Joyce saw the scar you refused to acknowledge. When she confronted you, a hollow laugh popped out. While a senior at Berkeley, and happily engaged to your high school sweetheart, you were unexpectedly thrown over for an Anglo like herself, a man who was everything you were not: un-bookish, buff, and blond. “This is a joke, right, Barb? You’ve fallen for a jock?” When you confronted her, she unleashed a string of grievances and never looked back. Joyce was quick to point out that your mother had always been uneasy, but her pursuit of a “nice Japanese-American girl” only drove you deeper into Barbara’s duplicitous arms.
“Barb’s a space cadet,” Joyce said, “but you never saw it.” In fact, you did see it but thought it didn’t matter, loved her anyway and had for years. Joyce insisted her departure was a blessing. “She did you a favor, Ronny.” But there was no favor whatsoever in this loss; for the rejection burrowed deep and lingered.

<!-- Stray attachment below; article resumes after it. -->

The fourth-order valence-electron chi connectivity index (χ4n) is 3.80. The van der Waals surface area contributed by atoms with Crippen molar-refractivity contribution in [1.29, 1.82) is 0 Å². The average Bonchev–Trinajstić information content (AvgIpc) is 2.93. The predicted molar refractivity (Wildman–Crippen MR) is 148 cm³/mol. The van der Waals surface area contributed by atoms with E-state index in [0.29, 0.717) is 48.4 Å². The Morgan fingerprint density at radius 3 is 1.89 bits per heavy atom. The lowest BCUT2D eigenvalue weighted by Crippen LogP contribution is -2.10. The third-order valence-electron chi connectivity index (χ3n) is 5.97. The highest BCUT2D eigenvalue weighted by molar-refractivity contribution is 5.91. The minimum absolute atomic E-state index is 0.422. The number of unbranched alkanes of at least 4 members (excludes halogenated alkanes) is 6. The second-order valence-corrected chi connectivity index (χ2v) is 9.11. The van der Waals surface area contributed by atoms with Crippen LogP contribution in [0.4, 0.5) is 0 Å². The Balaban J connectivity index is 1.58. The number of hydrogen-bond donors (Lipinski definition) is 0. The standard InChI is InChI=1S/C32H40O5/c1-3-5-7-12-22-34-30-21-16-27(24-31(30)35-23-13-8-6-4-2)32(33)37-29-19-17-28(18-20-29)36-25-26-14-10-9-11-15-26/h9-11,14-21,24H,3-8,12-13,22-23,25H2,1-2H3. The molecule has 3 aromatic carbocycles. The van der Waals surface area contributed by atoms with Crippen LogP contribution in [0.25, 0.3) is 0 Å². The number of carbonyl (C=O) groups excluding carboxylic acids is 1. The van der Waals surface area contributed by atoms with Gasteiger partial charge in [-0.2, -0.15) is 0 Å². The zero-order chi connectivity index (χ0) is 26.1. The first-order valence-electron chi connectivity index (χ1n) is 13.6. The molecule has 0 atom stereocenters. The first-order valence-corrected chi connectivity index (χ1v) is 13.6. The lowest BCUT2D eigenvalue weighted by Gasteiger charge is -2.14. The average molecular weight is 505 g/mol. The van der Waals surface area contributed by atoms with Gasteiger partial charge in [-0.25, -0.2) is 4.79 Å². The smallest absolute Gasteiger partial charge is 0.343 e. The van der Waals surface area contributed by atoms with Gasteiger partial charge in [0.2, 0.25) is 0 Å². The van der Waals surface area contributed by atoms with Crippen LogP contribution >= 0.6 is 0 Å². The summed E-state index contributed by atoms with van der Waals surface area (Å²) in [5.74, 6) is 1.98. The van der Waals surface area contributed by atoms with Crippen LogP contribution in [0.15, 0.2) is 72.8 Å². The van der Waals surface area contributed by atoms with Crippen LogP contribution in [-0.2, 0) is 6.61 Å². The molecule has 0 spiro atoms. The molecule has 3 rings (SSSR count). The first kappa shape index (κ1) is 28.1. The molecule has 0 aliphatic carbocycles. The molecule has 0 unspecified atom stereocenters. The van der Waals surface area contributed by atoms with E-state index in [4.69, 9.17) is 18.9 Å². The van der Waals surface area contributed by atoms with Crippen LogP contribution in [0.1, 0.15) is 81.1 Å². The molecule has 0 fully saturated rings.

In Yokohama you presented yourself to the Abbot of S__ Temple, who treated you kindly, helpfully, but told you to go away and learn some Japanese in order to achieve your goal. A painful rebuke. How easy to think one knew enough, all learned at a maternal grandfather’s knee, plus several years in “Japanese school”—a torture you and Joyce endured until you were old enough to rebel—never realizing how pitiful your knowledge actually was until stepping off the plane at Narita and taking the train to Yokohama, scarcely able to read or write.